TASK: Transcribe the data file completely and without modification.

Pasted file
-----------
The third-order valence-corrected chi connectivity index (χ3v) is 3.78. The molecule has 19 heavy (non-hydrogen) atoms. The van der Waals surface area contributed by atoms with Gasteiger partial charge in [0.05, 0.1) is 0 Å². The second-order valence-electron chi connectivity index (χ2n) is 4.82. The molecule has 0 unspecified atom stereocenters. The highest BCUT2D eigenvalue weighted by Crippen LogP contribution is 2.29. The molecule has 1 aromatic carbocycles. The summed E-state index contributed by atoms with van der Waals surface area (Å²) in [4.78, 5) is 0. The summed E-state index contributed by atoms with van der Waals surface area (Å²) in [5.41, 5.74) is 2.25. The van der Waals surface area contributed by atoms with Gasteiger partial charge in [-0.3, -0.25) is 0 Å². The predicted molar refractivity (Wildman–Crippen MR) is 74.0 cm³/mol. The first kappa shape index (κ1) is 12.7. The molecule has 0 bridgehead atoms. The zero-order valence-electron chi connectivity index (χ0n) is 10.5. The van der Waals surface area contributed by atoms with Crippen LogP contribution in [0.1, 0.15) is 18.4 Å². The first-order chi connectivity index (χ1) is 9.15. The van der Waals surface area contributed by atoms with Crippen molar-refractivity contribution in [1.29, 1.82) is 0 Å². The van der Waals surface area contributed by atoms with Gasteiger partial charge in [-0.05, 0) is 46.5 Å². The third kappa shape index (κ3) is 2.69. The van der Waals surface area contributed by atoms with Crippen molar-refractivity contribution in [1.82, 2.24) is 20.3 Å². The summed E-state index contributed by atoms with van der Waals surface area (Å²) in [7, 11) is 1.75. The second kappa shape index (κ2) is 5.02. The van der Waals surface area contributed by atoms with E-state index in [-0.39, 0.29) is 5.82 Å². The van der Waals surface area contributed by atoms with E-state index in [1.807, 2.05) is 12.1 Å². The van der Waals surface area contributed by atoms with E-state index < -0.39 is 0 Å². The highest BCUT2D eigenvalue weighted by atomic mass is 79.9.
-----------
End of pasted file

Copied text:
The third-order valence-corrected chi connectivity index (χ3v) is 3.78. The molecule has 19 heavy (non-hydrogen) atoms. The van der Waals surface area contributed by atoms with Gasteiger partial charge in [0.05, 0.1) is 0 Å². The second-order valence-electron chi connectivity index (χ2n) is 4.82. The molecule has 0 unspecified atom stereocenters. The highest BCUT2D eigenvalue weighted by Crippen LogP contribution is 2.29. The molecule has 1 aromatic carbocycles. The summed E-state index contributed by atoms with van der Waals surface area (Å²) in [4.78, 5) is 0. The summed E-state index contributed by atoms with van der Waals surface area (Å²) in [5.41, 5.74) is 2.25. The van der Waals surface area contributed by atoms with Gasteiger partial charge in [-0.3, -0.25) is 0 Å². The predicted molar refractivity (Wildman–Crippen MR) is 74.0 cm³/mol. The first kappa shape index (κ1) is 12.7. The molecule has 0 bridgehead atoms. The zero-order valence-electron chi connectivity index (χ0n) is 10.5. The van der Waals surface area contributed by atoms with Crippen LogP contribution in [0.1, 0.15) is 18.4 Å². The first-order chi connectivity index (χ1) is 9.15. The van der Waals surface area contributed by atoms with Crippen molar-refractivity contribution in [1.29, 1.82) is 0 Å². The van der Waals surface area contributed by atoms with Gasteiger partial charge in [-0.05, 0) is 46.5 Å². The third kappa shape index (κ3) is 2.69. The van der Waals surface area contributed by atoms with Crippen molar-refractivity contribution in [1.82, 2.24) is 20.3 Å². The summed E-state index contributed by atoms with van der Waals surface area (Å²) in [7, 11) is 1.75. The second kappa shape index (κ2) is 5.02. The van der Waals surface area contributed by atoms with E-state index in [-0.39, 0.29) is 5.82 Å². The van der Waals surface area contributed by atoms with E-state index in [1.807, 2.05) is 12.1 Å². The van der Waals surface area contributed by atoms with E-state index < -0.39 is 0 Å². The highest BCUT2D eigenvalue weighted by atomic mass is 79.9.